- Mary Kiely, ARPS coordinator of curriculum, instruction, and assessment, and Stephanie Joyce, ARPS title 9 coordinator, presented the initial work of the K-5 Math Curriculum Review committee. This committee is tasked with identifying and recommending a new math curriculum for grades K-5. After a selection process and a six-week pilot of two finalist curricula, they will make a recommendation to the superintendent around the end of April. I shared that I hoped that in choosing the new curriculum we would have an eye towards developing students who will grow up to be adults who are not afraid of math! As a math major myself, I have often been perplexed by adults who are afraid of math, or claim they are not good at math – I think it probably goes back to their own K-12 math experience, and I have higher hopes for the current generation of students! Ben shared a story about his son’s reaction to a clumsy attempt at “diversity” in a math word problem that his son said was “so corny” and asked if input would be gathered from students on the proposed new curriculum. Mary responded that the curriculum would be piloted in a 2nd grade class, with teachers trained on the new curriculum. “This is equity work” choosing a high quality curriculum.
- Mike gave an update from the Elementary School Building Committee (ESBC). Two workshops will be held this month, to engage the community about the education plan and vision for the new school building, as well as for elementary education in Amherst overall. The education plan will be developed and presented to school committee on February 8, then we anticipate voting on it on February 22 (at an extra/additional meeting). I asked if these two sessions are the only opportunities for members of the public to give input (yes), then suggested other venues for collecting input. I offered to contact Cathy Schoen (Amherst town councilor and chair of the ESBC) and Phoebe Merriam (ESBC member) to develop other ways for the public to give input. This education plan will be relatively high level, and there will be opportunity in the future for input on more detailed things, like building layout.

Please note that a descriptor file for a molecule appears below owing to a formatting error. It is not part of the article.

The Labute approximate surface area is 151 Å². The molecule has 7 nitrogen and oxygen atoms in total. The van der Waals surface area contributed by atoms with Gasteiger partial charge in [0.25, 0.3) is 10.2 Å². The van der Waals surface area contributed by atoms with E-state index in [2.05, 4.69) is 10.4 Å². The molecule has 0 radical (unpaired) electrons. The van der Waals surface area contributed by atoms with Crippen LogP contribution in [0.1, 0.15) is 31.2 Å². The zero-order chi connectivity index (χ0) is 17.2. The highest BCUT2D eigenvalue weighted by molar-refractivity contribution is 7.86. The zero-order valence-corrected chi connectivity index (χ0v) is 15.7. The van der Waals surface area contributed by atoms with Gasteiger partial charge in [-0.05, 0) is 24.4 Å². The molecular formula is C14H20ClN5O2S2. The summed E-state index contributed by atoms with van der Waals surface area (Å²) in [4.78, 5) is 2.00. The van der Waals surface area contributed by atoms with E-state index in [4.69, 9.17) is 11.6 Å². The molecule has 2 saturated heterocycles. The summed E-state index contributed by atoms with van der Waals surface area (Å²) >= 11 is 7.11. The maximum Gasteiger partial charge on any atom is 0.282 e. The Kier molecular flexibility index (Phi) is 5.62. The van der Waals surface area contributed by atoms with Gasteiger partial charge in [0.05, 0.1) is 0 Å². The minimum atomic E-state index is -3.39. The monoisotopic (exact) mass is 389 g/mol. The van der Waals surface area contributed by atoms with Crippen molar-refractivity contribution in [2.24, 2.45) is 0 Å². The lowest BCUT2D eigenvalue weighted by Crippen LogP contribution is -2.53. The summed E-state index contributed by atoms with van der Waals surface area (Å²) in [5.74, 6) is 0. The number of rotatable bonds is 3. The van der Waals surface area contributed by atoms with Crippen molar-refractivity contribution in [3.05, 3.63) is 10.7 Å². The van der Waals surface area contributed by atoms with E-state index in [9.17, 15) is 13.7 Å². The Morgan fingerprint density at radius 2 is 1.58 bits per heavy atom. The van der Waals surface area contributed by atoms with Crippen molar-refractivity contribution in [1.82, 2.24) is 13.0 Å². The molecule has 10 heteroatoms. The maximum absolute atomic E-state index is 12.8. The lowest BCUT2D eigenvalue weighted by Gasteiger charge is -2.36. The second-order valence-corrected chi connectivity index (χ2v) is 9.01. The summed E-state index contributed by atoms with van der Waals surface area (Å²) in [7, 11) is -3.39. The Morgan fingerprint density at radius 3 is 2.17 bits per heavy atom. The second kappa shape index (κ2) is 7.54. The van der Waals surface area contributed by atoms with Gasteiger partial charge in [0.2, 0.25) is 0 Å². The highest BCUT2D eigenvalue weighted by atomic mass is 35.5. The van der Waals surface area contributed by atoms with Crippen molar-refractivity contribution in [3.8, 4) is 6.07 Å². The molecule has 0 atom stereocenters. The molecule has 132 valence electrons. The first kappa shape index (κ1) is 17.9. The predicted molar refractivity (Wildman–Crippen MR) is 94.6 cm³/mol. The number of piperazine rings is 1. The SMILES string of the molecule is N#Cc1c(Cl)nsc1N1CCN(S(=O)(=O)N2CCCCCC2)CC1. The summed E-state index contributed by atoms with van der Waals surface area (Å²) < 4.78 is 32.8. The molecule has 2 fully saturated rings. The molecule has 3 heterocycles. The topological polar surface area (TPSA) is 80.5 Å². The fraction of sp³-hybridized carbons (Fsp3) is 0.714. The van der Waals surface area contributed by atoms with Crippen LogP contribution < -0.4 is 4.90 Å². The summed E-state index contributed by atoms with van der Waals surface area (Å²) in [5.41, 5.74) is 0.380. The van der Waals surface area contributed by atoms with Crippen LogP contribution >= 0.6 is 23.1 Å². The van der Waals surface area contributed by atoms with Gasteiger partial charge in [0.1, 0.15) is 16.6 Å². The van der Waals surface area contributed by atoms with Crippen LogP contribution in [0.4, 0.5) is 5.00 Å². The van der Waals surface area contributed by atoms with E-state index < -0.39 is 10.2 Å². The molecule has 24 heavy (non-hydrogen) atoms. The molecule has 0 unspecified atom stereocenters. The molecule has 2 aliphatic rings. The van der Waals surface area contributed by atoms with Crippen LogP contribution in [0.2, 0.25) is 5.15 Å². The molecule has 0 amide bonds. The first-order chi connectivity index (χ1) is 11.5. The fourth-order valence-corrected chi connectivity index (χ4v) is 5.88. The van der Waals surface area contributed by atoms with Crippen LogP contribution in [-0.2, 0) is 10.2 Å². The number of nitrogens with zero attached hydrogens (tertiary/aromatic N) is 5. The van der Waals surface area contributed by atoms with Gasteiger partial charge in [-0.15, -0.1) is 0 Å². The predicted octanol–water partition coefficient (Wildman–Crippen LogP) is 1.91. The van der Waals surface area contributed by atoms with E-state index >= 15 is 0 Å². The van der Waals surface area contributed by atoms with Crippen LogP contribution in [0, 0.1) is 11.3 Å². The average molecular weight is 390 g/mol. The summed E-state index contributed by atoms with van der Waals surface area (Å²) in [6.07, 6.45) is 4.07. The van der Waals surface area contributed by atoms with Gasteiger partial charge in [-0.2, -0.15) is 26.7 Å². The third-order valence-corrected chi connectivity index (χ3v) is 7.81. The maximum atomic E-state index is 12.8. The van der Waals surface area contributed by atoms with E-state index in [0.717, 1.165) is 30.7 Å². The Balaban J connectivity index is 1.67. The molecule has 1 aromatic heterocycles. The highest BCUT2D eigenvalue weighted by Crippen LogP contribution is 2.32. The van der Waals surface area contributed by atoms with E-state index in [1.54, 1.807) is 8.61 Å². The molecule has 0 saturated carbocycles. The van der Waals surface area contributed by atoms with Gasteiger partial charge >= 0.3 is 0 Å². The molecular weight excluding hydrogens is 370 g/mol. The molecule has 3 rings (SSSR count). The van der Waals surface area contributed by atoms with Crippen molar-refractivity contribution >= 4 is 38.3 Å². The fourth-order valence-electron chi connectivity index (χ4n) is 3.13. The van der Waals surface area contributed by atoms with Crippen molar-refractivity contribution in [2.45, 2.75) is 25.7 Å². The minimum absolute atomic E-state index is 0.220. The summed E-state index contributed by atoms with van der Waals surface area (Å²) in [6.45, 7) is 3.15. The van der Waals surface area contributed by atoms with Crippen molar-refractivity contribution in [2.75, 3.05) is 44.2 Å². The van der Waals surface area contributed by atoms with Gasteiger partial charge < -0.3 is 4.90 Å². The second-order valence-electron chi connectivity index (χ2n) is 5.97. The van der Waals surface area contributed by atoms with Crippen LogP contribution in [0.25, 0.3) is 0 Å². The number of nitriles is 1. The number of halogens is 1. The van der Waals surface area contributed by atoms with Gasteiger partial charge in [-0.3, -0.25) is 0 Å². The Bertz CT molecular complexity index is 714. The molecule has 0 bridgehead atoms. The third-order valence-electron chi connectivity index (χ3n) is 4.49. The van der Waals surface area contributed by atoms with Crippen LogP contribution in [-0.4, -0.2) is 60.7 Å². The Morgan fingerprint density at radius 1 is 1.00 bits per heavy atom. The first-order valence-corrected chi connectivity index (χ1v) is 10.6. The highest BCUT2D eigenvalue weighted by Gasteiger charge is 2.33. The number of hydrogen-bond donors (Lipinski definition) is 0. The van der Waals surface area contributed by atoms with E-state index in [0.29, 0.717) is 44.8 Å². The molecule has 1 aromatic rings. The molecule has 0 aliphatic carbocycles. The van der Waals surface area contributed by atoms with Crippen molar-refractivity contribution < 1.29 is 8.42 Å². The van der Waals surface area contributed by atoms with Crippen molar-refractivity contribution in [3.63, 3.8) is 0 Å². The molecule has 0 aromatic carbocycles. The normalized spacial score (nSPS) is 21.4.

- In the Safety and Health update, Mike shared that the district is making sure teachers can work from home on teacher curriculum/work days if they prefer, and focusing on lightening the load for non-teaching work, which he referred to as “non-core work” (the core work being teaching!).
- We reviewed a proposed survey to be sent to community members about the school budget. I suggested it should have mostly open-ended questions, and that we treat it as an intention to gather qualitative information, not quantitative data. Asking something like “What creative ideas do you have for making budget cuts in a way that minimizes direct impacts on students?” could generate some new and fresh ideas. I also think it’s important that people can submit it anonymously.
- I volunteered to be one of the two school committee representatives on the JCPC (Joint Capital Planning Committee), a body made up of representatives from the school committee, library trustees, and town council. The JCPC is tasked with producing a written report on recommendations for capital spending. Irv also volunteered.